Antiviral Drug Resistance Testing in Patients with Chronic Hepatitis B
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Antiviral drugs against hepatitis B virus are limited by the emergence of drug resistance.
We aimed to study the impact of drug resistance testing on treatment decisions.
In part 1 of this study, consecutive patients with chronic hepatitis B who had antiviral drug resistance testing were studied. Part 2 was a two-step questionnaire survey including ten characteristic case scenarios. Hepatologists were asked about their treatment decisions before and after the knowledge of drug resistance results.
Fifty-one patients underwent drug resistance testing, most of whom were on lamivudine, adefovir dipivoxil or entecavir monotherapy. Thirty-four (67%) patients had drug-resistant mutants detected, 4 (8%) had low viral load, and 13 (25%) harboured wild-type virus. Twenty-nine of 34 (85%) patients harbouring drug-resistant mutants and 9 of 17 (53%) patients with no mutants detected changed their drug regimens (P = 0.038). In part 2, 18 hepatologists completed all two questionnaires. Overall, treatment decision was modified in 52% of cases upon receiving the drug resistance testing results. The detection of rtA181V/I resulted in decision changes in most hepatologists, with the preferred treatment switching from tenofovir to entecavir. When no mutants were detected in partial responders to entecavir monotherapy, most hepatologists chose to increase the dose of entecavir.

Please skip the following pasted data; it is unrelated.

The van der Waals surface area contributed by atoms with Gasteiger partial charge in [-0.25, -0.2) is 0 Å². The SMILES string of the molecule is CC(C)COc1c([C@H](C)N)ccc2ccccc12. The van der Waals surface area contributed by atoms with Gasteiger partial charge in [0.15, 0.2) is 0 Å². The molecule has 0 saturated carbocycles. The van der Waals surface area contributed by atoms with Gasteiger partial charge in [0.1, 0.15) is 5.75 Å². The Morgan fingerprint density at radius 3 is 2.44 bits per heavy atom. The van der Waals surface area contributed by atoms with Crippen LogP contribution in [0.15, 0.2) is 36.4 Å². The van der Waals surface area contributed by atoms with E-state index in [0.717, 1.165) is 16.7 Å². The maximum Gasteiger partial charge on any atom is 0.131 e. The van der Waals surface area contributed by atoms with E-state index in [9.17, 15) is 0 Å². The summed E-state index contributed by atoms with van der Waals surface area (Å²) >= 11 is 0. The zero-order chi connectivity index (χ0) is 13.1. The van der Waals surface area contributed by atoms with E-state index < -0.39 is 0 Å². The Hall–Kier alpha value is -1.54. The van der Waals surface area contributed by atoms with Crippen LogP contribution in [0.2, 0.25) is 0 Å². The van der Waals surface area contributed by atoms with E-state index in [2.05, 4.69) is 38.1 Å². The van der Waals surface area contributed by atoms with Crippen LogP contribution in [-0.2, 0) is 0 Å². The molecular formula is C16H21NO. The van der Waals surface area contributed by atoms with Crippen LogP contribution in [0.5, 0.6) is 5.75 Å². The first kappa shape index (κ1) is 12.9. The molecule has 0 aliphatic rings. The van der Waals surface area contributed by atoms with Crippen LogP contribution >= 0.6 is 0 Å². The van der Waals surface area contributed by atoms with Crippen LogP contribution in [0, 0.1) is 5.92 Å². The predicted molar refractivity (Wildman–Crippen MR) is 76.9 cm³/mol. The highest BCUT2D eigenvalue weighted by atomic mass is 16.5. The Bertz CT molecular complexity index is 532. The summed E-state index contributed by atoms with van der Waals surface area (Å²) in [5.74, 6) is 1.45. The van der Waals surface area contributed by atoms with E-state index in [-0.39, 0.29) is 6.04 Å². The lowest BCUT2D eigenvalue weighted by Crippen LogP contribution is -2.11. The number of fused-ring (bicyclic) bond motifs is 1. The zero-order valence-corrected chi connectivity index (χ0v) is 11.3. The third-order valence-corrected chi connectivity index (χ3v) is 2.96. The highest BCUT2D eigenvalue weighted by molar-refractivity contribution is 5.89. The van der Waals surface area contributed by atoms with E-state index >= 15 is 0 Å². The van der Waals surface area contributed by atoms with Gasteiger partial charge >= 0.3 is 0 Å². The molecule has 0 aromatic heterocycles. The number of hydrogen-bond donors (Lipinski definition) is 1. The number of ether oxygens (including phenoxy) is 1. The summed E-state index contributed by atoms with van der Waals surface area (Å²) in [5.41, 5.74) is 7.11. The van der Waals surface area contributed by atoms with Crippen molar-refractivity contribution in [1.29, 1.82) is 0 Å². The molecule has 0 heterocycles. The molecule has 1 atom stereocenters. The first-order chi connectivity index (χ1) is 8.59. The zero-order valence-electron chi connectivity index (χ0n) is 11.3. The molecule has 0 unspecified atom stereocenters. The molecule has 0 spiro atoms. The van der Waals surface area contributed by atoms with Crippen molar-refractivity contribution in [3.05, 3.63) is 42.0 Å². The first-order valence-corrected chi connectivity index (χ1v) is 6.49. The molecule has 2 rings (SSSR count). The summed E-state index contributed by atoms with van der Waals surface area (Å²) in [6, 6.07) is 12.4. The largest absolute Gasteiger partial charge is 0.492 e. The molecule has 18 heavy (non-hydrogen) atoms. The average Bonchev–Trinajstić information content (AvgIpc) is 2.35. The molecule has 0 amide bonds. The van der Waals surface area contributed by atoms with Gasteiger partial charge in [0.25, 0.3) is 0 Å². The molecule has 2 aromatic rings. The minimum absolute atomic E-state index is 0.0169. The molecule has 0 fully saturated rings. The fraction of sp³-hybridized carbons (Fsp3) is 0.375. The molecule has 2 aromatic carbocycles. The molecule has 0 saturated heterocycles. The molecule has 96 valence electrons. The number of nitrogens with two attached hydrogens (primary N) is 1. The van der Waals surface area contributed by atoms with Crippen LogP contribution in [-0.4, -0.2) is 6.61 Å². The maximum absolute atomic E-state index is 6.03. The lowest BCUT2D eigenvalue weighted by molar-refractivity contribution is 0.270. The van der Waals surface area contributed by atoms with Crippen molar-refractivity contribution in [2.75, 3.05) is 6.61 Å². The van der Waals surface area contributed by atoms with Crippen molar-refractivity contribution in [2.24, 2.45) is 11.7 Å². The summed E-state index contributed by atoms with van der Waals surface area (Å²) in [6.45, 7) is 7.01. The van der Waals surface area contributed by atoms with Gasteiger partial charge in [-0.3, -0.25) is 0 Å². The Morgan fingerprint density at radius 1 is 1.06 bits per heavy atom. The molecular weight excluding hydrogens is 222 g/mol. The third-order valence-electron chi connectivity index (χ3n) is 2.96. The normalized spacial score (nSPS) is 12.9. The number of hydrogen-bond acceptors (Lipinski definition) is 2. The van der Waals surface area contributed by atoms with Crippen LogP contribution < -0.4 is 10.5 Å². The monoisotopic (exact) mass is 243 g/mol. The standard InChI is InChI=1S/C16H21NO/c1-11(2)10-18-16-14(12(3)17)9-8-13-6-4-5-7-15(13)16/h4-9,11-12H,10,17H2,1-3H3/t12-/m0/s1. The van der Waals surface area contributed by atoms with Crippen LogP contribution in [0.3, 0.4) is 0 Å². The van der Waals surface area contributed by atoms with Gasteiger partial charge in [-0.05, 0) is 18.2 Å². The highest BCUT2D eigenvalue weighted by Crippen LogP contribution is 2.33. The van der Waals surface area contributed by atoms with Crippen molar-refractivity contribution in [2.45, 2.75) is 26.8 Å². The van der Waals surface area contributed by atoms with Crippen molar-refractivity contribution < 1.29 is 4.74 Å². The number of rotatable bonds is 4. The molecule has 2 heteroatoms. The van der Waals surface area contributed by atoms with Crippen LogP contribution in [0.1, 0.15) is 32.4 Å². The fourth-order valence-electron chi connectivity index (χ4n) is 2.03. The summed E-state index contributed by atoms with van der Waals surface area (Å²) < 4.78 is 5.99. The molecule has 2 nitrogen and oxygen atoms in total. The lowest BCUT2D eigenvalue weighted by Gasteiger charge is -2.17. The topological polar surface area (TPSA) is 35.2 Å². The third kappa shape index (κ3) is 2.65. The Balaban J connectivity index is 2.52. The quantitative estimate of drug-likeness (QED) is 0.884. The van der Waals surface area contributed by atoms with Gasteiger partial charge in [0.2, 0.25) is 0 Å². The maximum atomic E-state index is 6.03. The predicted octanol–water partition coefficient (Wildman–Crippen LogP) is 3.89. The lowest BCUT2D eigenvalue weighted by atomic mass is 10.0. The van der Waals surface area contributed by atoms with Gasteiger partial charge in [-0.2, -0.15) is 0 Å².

Drug-resistant mutations are detected in around two-thirds of chronic hepatitis B patients undergoing drug resistance testing. Drug resistance testing alters management in over half of the cases, and should be considered in all patients with virological breakthrough and suboptimal virological suppression.
- Antiviral Drug Resistance Testing in Patients with Chronic Hepatitis B
Digestive Diseases and Sciences
Volume 57, Issue 1 , pp 221-231
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- Print ISSN
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- Springer US
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- Viral load
- Adefovir dipivoxil
- Industry Sectors
- Author Affiliations
- 1. Department of Medicine and Therapeutics, Prince of Wales Hospital, The Chinese University of Hong Kong, 30–32 Ngan Shing Street, Shatin, Hong Kong
- 2. Institute of Digestive Disease, The Chinese University of Hong Kong, Shatin, Hong Kong
- 3. Victorian Infectious Disease Research Laboratory, Melbourne, Australia